The microscope that could look for life on Jupiter’s moon.
Earth, far off now, looks like an unpopulated set of continents surrounded by empty ocean. You’d never know that all kinds of life—from staph to elephants to humans—move all over its surface. I just spent two years in a wide orbit around the blue marble, the first step in a circui tous journey toward Jupiter. We circled around the globe in this Space Launch System cargo cap sule until our position was just right for Earth’s gravity to fling us toward the Jovian planet.
That isn’t meant to be my new homestead, though. I’m headed for Europa, a smaller sphere. Its exterior is sheathed in a miles-thick layer of ice. But underneath, enwombed like I am in this lander, there might be an ocean. Scientists say that with its water and its chemistry, it could be the place in the solar system (besides Earth) most likely to have life. Other spacecraft carrying other instruments have floated past it: Pioneer, Voyager, Galileo (great names, right?). Looking down with their farsighted cameras, they didn’t see any beings waving white flags. In fact, no human-made device has ever spotted definitive signs of alien existence. But maybe they simply didn’t—or couldn’t—look close enough.
I can. Hello, I’m Shamu. (Isn’t that another great name?) Seeing things close up is my raison d’être. I’ll land on Europa’s icy surface and a drill will cut down into the moon. I’ll suck up its liquid essence and spy magnified details that no one has seen before. Maybe my view will show only water, neat, no microbes. But maybe not.
Although willing and able to travel, Shamu—formally named the Submersible Holographic Astrobiology Microscope with Ultraresolution—is still very much on Earth, in a basement lab of the Science, Research and Teaching Center at Portland State University, where science writers can meet it. A rugged field instrument, Shamu uses lasers to create 3D movies of microorganisms moving in a liquid sample. While similar tools exist, the ones that boast high definition are too delicate to take into the wilderness, and the tough ones aren’t precise enough to see small bacteria. Shamu’s fans, meanwhile, think it’s well-suited to investigate not just weird life in Earth’s extreme environments, but also whether there is life beyond our planet.
Shamu occupies a small space in the lab of scientist Jay Nadeau. One Friday in March, Nadeau is at work, leaning against a high rolling chair with two sweaters swung on its back. She wears another sweater (it’s the Pacific Northwest, after all), featuring a set of alpacas marching around her torso. There’s a Ridley road bike she uses for commuting stashed against the wall, and a helmet next to a CPU. Nadeau is small in all dimensions, and intense, with short curls springing from her head. She walks past the wet-lab benches, to a back room where a graduate student sits at a computer and mostly ignores her.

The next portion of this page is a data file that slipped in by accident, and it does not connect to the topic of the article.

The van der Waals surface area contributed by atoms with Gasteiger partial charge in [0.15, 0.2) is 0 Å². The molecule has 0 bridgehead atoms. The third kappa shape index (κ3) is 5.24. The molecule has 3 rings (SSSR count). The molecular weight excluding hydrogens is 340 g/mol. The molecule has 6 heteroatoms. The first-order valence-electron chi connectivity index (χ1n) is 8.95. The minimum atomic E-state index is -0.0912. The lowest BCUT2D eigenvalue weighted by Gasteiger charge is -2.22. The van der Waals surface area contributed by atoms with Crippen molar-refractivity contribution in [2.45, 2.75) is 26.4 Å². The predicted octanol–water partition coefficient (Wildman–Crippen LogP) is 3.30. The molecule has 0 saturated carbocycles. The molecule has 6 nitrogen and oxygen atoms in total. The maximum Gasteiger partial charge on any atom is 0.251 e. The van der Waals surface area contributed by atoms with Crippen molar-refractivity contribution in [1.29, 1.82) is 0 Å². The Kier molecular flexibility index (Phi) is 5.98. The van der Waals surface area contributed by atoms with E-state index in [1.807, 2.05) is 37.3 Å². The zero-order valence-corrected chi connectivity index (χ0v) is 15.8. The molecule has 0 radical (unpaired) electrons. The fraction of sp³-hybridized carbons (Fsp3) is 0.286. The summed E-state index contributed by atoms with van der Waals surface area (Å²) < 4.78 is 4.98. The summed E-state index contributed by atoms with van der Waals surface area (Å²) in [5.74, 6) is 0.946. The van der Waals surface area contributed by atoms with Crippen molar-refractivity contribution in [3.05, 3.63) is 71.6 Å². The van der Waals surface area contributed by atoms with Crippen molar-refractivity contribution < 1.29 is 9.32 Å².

There, Nadeau puts her hand against a mesh cage a few feet by a few feet. Inside sits a squirt bottle filled with 70 percent sterilizing ethanol solution, a roll of orange tape, and a Thorlabs temperature controller that resembles a cassette deck. But the primary occupant is a mysterious tube-like object, about 2 feet long and as wide as a wine bottle, bolted to a silver beam attached to the bottom of the cage.
This, Nadeau says, is “The Microscope.”
To be honest, Shamu looks pretty unassuming—like a toy spy glass.
And the team Nadeau works with has created even simpler-looking versions. “We’ve made one that would fit inside a soda can,” she says, “with electronics the size of a few packs of cards.” For now, Shamu is grounded, relegated to looking at ice-cold water from Earth’s Arctic regions, super-salty desert water, and the wiggling extremophiles unlucky enough to be trapped there. Someday, though, Nadeau hopes it might get a peek at Europan liquid.
Shifting her view from one place to another is nothing new for Nadeau. She got her doctorate in theoretical physics and moved into the life sciences at Caltech after that. When she walked into her first biology lab, the newness was almost overwhelming. “Everything looks like vials of clear liquid,” she says. The first time another lab sent her a DNA sample, she couldn’t find the genes. They had sent her an almost-empty envelope. “There was nothing inside it except a pencil circle with a couple of notes on it and a piece of filter paper,” she says. The DNA, of course, was on the paper, and she had to soak it to coax the sample into solution.
Thrown into the chilly deep end, she eventually learned what she was doing and moved her research to NASA’s Jet Propulsion Laboratory, where she stuffed microbes with luminescent nanoparticles that stuck to different chemicals, allowing Nadeau to track them. JPL was interested in how to obtain information about life on other planets. That quest starts with understanding life on Earth. And so Nadeau became part astrobiologist, and eventually a biomedical engineering professor at McGill University in Canada.
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